Social activists working with people at the grassroots in the country have for sometime, been making noises about how certain government schemes meant to alleviate the difficulties faced by the economically weak sections of the population have only ended up burdening them. At the heart of it, these activists claim and with good reason too, that India is a country where the majority of people is involved in agricultural production and that when policies, schemes and development packages meant for social good are designed in such a way that they bring about changes that disrupt the pattern of this sector, then it may well lead to a slow and steady structural ruin of the economy and threaten livelihood patterns in the short term. The Public Distribution System of essential items for the poor, designed to give food and other essential item support for economically disadvantaged people in the country apart from being riddled by large-scale corruption and inferior quality of food grains being given to the poor is also being held responsible for weeding out nutritional variants of rice and other cereals. Agricultural activists and experts claim that with the Government focusing on producing polished rice, the indigenous rice and other cereals are being left out of the food production output and hence, from the nutritional plate of people.
Another popular social scheme, the Mahatma Gandhi National Rural Employment Guarantee Scheme introduced to give a certain number of days of ‘employment’ to unskilled workers without the security of a proper job has various flaws but the one that area that most people do not even begin to think is how this program affects the agricultural sector of the country. The involvement of agricultural workers in MGNREGS leads to the shortage of agricultural workers at various stages: be it sowing, reaping or harvesting. Add this context to the growing urbanization of the country in its towns and villages marked by agricultural lands being converted to concrete infrastructure like buildings, shopping malls, market spaces and the like and what we have at the end of the road is a future scenario where there may not be too many people to take up agricultural activity and a fast decreasing space to do so. The ‘haves’ of society have the option of buying packed food and food grains that are imported but the majority of the country, the ‘have nots’ will have no option but to starve in a long drawn out process.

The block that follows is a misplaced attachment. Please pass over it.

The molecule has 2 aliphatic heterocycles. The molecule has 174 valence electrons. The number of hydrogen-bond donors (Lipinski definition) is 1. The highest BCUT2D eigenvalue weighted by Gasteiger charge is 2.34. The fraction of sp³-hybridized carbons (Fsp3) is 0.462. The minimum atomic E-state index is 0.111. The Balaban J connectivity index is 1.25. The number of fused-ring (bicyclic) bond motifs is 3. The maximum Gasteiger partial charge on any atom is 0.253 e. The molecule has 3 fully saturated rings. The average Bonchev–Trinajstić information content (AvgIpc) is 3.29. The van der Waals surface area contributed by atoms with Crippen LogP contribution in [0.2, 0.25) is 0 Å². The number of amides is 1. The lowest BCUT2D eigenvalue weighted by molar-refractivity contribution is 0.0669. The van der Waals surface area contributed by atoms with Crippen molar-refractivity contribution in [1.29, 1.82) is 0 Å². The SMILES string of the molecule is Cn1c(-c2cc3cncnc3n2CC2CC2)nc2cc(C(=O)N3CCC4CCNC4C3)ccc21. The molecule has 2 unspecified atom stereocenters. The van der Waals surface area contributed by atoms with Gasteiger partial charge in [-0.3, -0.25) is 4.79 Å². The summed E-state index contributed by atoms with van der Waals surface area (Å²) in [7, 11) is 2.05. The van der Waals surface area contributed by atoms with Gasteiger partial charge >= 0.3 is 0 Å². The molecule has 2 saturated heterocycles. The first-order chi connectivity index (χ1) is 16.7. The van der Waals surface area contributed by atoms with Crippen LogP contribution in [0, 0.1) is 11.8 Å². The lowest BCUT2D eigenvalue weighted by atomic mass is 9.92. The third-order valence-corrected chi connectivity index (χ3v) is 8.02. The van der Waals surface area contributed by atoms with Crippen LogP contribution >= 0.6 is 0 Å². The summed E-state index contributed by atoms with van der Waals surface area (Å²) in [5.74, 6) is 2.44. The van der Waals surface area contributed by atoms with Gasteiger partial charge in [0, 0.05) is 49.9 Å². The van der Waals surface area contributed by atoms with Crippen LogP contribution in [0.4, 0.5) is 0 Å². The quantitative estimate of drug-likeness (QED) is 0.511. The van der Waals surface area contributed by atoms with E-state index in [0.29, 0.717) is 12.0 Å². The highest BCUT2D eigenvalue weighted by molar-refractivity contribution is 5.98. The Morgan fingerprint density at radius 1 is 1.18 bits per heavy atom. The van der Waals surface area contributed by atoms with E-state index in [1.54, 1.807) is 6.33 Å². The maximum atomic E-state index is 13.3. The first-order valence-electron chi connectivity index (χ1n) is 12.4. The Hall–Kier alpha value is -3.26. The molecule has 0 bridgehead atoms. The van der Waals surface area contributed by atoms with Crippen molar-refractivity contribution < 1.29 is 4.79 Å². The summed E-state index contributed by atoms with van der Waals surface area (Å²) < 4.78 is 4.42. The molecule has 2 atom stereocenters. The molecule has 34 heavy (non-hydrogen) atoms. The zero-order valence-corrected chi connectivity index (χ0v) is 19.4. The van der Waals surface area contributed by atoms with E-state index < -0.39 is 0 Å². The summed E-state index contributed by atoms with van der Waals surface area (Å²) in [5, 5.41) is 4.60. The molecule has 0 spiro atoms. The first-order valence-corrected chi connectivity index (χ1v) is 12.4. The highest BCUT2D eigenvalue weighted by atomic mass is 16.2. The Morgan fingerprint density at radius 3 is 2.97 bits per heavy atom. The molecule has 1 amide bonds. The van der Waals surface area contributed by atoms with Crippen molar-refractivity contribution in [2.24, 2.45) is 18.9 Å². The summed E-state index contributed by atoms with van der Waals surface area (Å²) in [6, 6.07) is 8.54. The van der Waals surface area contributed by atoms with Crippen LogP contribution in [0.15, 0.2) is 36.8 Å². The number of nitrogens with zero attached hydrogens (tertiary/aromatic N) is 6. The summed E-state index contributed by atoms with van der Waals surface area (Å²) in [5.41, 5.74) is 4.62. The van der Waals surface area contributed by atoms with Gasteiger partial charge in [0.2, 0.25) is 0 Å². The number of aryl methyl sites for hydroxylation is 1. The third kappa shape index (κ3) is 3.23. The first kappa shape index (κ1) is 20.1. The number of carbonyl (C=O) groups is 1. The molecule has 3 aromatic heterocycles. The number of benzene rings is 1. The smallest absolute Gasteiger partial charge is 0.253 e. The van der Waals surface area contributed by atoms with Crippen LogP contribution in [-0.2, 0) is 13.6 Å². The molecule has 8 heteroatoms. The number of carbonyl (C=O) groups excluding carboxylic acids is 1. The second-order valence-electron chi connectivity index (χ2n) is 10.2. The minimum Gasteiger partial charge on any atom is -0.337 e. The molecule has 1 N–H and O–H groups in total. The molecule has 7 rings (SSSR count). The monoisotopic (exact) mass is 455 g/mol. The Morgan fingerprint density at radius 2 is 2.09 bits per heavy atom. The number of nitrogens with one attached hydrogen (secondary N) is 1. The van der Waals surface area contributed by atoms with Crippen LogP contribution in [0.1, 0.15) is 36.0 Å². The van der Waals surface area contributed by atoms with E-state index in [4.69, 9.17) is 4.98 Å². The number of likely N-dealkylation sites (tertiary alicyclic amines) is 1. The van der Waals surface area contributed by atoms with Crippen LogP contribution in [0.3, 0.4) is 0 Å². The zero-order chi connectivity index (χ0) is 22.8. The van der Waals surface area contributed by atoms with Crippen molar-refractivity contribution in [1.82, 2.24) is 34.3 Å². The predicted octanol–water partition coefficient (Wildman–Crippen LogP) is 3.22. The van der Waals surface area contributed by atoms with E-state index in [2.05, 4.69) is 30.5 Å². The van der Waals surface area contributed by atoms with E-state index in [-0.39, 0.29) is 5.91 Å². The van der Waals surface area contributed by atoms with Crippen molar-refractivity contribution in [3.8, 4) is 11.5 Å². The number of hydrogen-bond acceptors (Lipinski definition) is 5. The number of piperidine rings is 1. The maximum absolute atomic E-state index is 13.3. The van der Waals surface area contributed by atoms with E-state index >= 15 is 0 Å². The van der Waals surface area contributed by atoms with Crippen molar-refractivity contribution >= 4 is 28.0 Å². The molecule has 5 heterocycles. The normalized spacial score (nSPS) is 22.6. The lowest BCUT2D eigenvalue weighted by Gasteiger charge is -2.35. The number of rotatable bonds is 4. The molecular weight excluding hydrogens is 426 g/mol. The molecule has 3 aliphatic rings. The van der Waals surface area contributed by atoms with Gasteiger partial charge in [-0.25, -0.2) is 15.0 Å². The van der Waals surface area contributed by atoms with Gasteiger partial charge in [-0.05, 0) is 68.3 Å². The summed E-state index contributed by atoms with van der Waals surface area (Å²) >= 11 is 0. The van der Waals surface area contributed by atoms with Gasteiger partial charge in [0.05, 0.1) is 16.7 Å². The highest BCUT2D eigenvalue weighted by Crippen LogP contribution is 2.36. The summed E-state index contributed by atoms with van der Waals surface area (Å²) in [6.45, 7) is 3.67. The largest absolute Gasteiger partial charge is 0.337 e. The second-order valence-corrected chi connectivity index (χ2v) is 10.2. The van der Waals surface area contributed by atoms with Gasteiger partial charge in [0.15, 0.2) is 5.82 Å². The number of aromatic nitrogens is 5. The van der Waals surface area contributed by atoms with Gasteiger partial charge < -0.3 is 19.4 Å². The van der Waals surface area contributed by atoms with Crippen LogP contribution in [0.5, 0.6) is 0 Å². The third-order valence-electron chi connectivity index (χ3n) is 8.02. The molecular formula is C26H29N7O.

In Manipur of course, the above two social benefit schemes may not end up leading to the situation described for like many other social schemes in the state, these two do not work much beyond the table except in a few areas. Fortunately or unfortunately, various social benefit schemes benefit party workers and those who root for the area MLA with the Social Welfare Department being a mere shadow agency. Because of this, it is not social schemes that are impacting the agricultural sector as it does in other parts of the country but the very popular Village Defense Force as an avenue of employment that is responsible for taking away able bodies work force from the field to run amok on the streets. The large scale ‘migration’ of a work force who were earlier involved in agricultural production means farmers have to bring in field workers from far off areas which only increases the costs. The other bit of course, is that a lot of agricultural land is being sold off to meet the costs of bagging the job. The specter of development and progress cannot stand by itself unless the backbone of society: which is what it eats to sustain itself, is not taken care of and promoted. The North East region of the country has been considered a storehouse of indigenous rice breeds and if it does not learn from the way in which other nutritious cereals like bajra, jowar and ragi have been displaced by the Rs 5 per kg rice breed have been wiped off in the rest of the country, we will only have ourselves to blame one day.